💡 If you need help with building a ritual that will maximize your productivity, check our Personal productivity guide and Analysis paralysis, why it kills productivity and how to overcome it.

Implement four disciplines

Newport mentioned a book that intrigued him – The 4 Disciplines of Execution by Sean Covey, Chris McChesney, and Jim Huling. It helps companies successfully implement high-level strategies, but he adapted the framework to his personal habits.

  1. Focus on the wildly important. Choose a smaller number of important, ambitious goals, rather than a lot of less significant goals. It will help you focus your energy in the right direction.
  2. Act on the lead measures. Once you’ve identified your big goal(s), you need to find a way to measure your success. There are two metrics to pay attention to: lag measures and lead measures.
    Lag measures are the measures you’re ultimately trying to improve. For example, if your goal is to earn more money, the relevant lag measure is, naturally, the amount of money you earn each month.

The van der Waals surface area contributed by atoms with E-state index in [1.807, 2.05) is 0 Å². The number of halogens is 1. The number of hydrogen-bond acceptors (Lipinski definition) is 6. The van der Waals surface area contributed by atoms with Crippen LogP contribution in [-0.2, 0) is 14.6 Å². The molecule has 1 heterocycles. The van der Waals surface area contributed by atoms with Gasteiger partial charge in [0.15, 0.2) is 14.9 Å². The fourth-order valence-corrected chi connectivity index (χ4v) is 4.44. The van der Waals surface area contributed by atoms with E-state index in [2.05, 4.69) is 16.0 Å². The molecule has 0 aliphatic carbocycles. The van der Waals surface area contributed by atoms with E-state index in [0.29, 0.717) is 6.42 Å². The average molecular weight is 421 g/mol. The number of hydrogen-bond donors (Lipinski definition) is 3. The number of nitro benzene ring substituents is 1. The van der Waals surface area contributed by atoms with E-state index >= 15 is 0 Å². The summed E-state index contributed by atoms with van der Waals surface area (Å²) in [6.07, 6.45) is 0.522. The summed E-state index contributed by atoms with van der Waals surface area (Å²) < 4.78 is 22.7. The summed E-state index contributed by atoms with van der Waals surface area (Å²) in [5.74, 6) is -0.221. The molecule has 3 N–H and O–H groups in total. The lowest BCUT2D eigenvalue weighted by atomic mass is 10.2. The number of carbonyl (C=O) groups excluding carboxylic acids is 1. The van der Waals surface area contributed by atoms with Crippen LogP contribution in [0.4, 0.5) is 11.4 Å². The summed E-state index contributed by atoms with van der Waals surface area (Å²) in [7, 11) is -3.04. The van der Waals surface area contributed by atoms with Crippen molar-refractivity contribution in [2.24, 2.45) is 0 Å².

Lead measures measure new behaviors that will drive success to lag measures – in this case, it could be an increased number of leads for the product you’re selling or how close you are to meeting promotion requirements.
  3. Keep a compelling scoreboard. Track how much time you spend in deep work each day and put it somewhere visible to motivate you. You can use a productivity tracker too.
  4. Create a cadence of accountability. To keep yourself accountable, you should have some sort of Weekly Review (similarly to GTD methodology). Analyze what went well, what went not so well, and what area you need to improve on. If you reach your weekly goals with ease, it’s time to push yourself further.

Make time to rest and recharge

Our brains can’t stay focused for an infinite amount of time – it’s crucial to let yourself rest and recharge. A tired brain is not capable of doing deep work, but even more important, forcing yourself to be productive all the time is not good for your mental health.